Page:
23 Relationship management – Duration & Cost Always-a-Share Customer:Ever willing to switch!Low switching costPerspective – transaction to transactionIntermediate Customer:In betweenFlaring-out by UnbundlingFlaring-out with Augmentation
24 Relationship management - Strategy A) Flaring-out by UnbundlingFrom total package to corePrice lowered at each stepPrice of consolidated bundle less than aggregate of eachUseful for transaction type customersB) Flaring-out with AugmentationCollaborativeProduct enriched by features valued by customerPrice premium on package
26 It’s importanceBuyer is influenced by forces within and without his organizationNecessary to understand these forces, and how they have changed, for the seller to respond effectively to them
27 Forces impacting behaviour Organizational behaviour impacted by primarily four forces:Environmental forcesOrganizational forcesGroup forcesIndividual forces
28 Environmental forces 6 types: Economic Political & Legal Cultural PhysicalTechnologicalEnvironmental Uncertainty
29 Environmental Forces 1. Economic Very rational Demand is derived (industrial products); hence final consumer market has to be watched very carefullyThe same economic force could have a differential impact, and not impact demand equally for all products. Could complicate issues.(Example: Impact of interest rates on various sectors)
30 Environmental Forces 2. Political & Legal Rational – generally! Examples:1. EEC rules governing imports2. Preferred status – for many countries3. State incentives (Setting up automobile units)4. “Sons of the soil” policy5. Reservations
31 Environmental Forces 3. Cultural 4. Physical Examples: 1. Women – in the Gulf countries4. Physical1. Proximity to users2. Landed cost concept
32 Environmental Forces 5. Technological 6. Environmental uncertainty Technological change influences what an organization can buy / use, and in turn what it can giveAs pace increases, impacts necessity to take decisions quickly6. Environmental uncertaintyMore uncertain, more people involved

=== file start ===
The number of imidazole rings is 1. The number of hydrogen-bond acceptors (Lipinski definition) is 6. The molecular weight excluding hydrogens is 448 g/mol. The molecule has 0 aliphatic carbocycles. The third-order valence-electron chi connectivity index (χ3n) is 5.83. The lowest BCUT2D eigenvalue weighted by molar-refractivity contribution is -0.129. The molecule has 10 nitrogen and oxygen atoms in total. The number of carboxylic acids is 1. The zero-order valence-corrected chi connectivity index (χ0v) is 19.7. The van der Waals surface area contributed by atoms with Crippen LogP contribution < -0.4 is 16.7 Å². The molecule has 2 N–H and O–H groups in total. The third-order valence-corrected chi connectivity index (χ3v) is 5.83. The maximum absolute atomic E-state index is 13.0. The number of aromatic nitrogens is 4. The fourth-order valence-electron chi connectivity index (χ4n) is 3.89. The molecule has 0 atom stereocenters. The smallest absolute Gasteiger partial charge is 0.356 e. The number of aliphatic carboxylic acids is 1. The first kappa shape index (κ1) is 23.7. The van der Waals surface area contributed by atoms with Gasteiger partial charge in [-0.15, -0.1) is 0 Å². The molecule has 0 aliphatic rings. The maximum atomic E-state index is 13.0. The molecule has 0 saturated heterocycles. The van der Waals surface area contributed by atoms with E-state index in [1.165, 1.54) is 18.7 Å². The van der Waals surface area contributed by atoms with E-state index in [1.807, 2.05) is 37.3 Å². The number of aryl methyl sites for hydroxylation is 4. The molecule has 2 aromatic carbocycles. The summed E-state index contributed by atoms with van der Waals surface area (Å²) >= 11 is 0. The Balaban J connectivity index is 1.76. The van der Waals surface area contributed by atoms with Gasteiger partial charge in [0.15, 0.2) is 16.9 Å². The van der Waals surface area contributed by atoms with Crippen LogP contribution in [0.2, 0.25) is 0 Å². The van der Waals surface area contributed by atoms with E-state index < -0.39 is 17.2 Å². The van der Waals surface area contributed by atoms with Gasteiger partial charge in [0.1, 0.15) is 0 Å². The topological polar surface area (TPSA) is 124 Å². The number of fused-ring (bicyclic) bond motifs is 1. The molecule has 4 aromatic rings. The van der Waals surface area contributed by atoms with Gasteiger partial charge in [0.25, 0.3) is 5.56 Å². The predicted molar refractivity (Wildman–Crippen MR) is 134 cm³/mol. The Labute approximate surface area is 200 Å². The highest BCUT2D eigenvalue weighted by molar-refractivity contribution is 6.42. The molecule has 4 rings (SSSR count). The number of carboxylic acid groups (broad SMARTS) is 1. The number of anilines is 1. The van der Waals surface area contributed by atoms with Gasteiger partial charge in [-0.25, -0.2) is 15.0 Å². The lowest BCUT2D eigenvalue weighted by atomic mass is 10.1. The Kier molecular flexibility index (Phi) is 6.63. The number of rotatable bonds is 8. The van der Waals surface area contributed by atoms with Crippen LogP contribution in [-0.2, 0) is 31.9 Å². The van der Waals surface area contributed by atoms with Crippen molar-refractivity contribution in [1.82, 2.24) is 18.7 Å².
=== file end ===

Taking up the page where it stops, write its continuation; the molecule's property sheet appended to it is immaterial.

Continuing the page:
33 Organizational Forces Buying process influenced by the valence the organization attaches to:AchievementRulesInnovationIndustriousnessSelling must consider all this – the ‘personality’ of the organization – and the way it is organized
34 Positioning of purchasing Purchasing can be organized – centralized or decentralizedCentralized:Originates from a commonality of requirementsOriginates from requirement of controlLeads to specializationPoint for discussion:Said that the need to involve other functions likeR&D and Engineering is an important factor forcentralization.Is this true?
35 Group Forces The answers to these questions have to be sought: Who are the members of the buying centreRelative influence of each memberCriteria used for evaluationAll can change from stage to stage.
36 Individual ForcesThe ‘buying’ individual also brings his personal ‘slant’ (selective interpretation) into the pictureExposure: Accept those consistent with own beliefsAttention: Paying attention to those consistent with own beliefsPerception: Interpret inputs in a way consistent with own beliefsRetention: Retain those consistent with own beliefsComposition of all can change from stage to stage - it is task dependent.
37 Individual ForcesBuyers, as individuals, would also like to lower risk:ExternalVisit plant, audit supplierCheck with other organizations using the supplierInternalConsult with others in the company
38 Group vs. Individual decision making Product specificRisk: Higher – rely on groupPurchase type: New task – rely on groupTime (Urgency): IndividualCompany specificSize: Large – GroupCentralized: Individual
39 Exercise! Pick a ‘purchase’ situation Analyze the situation in terms of the parameters discussed
40 Exercise – what would you look at? DefineBuying situationNew task / Straight rebuy / Modified rebuyStatus of supplierIn / OutEvaluationValueSupplier capability (let’s drop this for this exercise!)Relationship soughtTransaction / Long term
41 Moving Forward Read: Next Class PGDM-RS-04: Thursday, Jan 14, 2010 Business Marketing Management: Hunt & SpehChapter 5: Business Marketing IntelligenceChapter 7: Demand Analysis
42 We can’t forget this! Dead Cat Bounce A short-term increase in the value of a stock following a precipitous drop in value.Jack SpeakTotally confusing!